The Key to History
Renew me day by day, Lord, so that I may shine with Your glory and bring honor to Your name.
Read ACTS 13:13–41
13 From Paphos, Paul and his companions sailed to Perga in Pamphylia, where John left them to return to Jerusalem. 14 From Perga they went on to Pisidian Antioch. On the Sabbath they entered the synagogue and sat down. 15 After the reading from the Law and the Prophets, the leaders of the synagogue sent word to them, saying, “Brothers, if you have a word of exhortation for the people, please speak.”
16 Standing up, Paul motioned with his hand and said: “Fellow Israelites and you Gentiles who worship God, listen to me! 17 The God of the people of Israel chose our ancestors; he made the people prosper during their stay in Egypt; with mighty power he led them out of that country; 18 for about forty years he endured their conduct in the wilderness; 19 and he overthrew seven nations in Canaan, giving their land to his people as their inheritance. 20 All this took about 450 years.
“After this, God gave them judges until the time of Samuel the prophet. 21 Then the people asked for a king, and he gave them Saul son of Kish, of the tribe of Benjamin, who ruled forty years. 22 After removing Saul, he made David their king. God testified concerning him: ‘I have found David son of Jesse, a man after my own heart; he will do everything I want him to do.’
23 “From this man’s descendants God has brought to Israel the Savior Jesus, as he promised. 24 Before the coming of Jesus, John preached repentance and baptism to all the people of Israel. 25 As John was completing his work, he said: ‘Who do you suppose I am? I am not the one you are looking for. But there is one coming after me whose sandals I am not worthy to untie.’
26 “Fellow children of Abraham and you God-fearing Gentiles, it is to us that this message of salvation has been sent. 27 The people of Jerusalem and their rulers did not recognize Jesus, yet in condemning him they fulfilled the words of the prophets that are read every Sabbath. 28 Though they found no proper ground for a death sentence, they asked Pilate to have him executed. 29 When they had carried out all that was written about him, they took him down from the cross and laid him in a tomb. 30 But God raised him from the dead, 31 and for many days he was seen by those who had traveled with him from Galilee to Jerusalem. They are now his witnesses to our people.
32 “We tell you the good news: What God promised our ancestors 33 he has fulfilled for us, their children, by raising up Jesus. As it is written in the second Psalm:
“‘You are my son;
today I have become your father.’
34 God raised him from the dead so that he will never be subject to decay. As God has said,
“‘I will give you the holy and sure blessings promised to David.’
35 So it is also stated elsewhere:
“‘You will not let your holy one see decay.’
36 “Now when David had served God’s purpose in his own generation, he fell asleep; he was buried with his ancestors and his body decayed. 37 But the one whom God raised from the dead did not see decay.
38 “Therefore, my friends, I want you to know that through Jesus the forgiveness of sins is proclaimed to you. 39 Through him everyone who believes is set free from every sin, a justification you were not able to obtain under the law of Moses. 40 Take care that what the prophets have said does not happen to you:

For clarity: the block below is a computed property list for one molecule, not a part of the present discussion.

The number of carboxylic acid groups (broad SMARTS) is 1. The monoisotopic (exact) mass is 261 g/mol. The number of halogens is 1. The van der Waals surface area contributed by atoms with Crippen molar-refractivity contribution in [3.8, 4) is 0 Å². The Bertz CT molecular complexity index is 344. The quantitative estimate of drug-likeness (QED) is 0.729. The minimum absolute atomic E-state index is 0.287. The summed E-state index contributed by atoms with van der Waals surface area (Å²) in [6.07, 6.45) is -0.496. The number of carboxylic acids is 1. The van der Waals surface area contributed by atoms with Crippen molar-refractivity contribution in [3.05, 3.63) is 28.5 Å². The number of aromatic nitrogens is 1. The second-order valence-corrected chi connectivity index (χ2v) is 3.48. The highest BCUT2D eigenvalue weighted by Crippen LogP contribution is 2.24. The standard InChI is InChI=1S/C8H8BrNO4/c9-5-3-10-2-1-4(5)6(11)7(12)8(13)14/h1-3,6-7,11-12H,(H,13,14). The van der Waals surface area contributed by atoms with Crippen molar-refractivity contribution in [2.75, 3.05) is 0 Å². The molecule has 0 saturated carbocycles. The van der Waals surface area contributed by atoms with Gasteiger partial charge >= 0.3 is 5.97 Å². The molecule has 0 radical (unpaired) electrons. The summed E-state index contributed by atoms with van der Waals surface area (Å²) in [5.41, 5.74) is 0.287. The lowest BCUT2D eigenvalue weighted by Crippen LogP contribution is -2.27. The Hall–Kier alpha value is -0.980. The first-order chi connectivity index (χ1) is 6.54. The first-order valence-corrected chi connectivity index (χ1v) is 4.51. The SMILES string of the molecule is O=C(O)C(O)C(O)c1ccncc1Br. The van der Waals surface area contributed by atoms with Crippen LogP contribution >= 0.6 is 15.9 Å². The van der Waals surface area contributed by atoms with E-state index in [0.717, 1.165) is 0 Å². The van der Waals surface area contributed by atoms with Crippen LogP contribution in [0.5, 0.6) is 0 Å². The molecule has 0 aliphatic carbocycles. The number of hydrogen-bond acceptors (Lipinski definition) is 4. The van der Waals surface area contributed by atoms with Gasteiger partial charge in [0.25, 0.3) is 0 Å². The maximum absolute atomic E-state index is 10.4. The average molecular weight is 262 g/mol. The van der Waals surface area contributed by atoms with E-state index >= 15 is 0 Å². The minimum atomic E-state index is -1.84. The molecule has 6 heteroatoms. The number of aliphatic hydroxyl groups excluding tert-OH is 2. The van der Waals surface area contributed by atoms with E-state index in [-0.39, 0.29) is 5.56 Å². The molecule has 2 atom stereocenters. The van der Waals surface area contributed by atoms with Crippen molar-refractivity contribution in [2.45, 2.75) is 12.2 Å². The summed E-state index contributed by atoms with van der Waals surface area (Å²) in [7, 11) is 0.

41 “‘Look, you scoffers,
wonder and perish,
for I am going to do something in your days
that you would never believe,
even if someone told you.’”
New International Version (NIV)
Holy Bible, New International Version®, NIV® Copyright ©1973, 1978, 1984, 2011 by Biblica, Inc.® Used by permission. All rights reserved worldwide.
Being left in the lurch (as were Paul and Barnabas when John Mark departed) when others let you down is hard. Praise God that he never gives up on us.
The departure of John Mark would have unintended consequences for their future partnership, but just then it left Paul and Barnabas short-handed for the task ahead. They left the plain and headed into the high mountains of Galatia where we read Paul’s first recorded sermon. As he had heard Stephen do, he made a sweep of Israel’s history, beginning with the Exodus and ending with King David, God’s man.
Jesus, King David’s greater son, fulfills the promises made to David. John the Baptist in his baptism of repentance prepared the way. Yet his message was ignored and Christ, though innocent, was put to death. However, that verdict was nullified by the resurrection, verified by his appearances to his followers. A different response is now required. The resurrection is a game changer and Jesus is now confirmed as God’s Son. This is good news, for he offers forgiveness for our failures. We can stand before God with the slate wiped clean (justified). The way to God is not through trying to keep the Law and earn his favor, but by trusting in what he has done through his son, Jesus.
Paul’s preparation for mission was well-used. He has taken time to review history and Old Testament teaching, seeing them through a new lens. Christ is the key that opens up and makes sense of both events and promises. Paul’s longing is that his own people will see Jesus as the fulfillment of all their hopes and longings and embrace him for themselves. He took time and care to speak in words and a tone they would understand and he used pictures to which they could relate. Each generation needs to do the same if people are going to believe that the Good News is also for them.
Paul’s message was in response to a request for “a word of encouragement” (15, NLT). How can your church be more encouraging? What part can you play?
Gracious Lord, I thank You for the power of the Gospel. When proclaimed in all its fullness, new life bursts forth.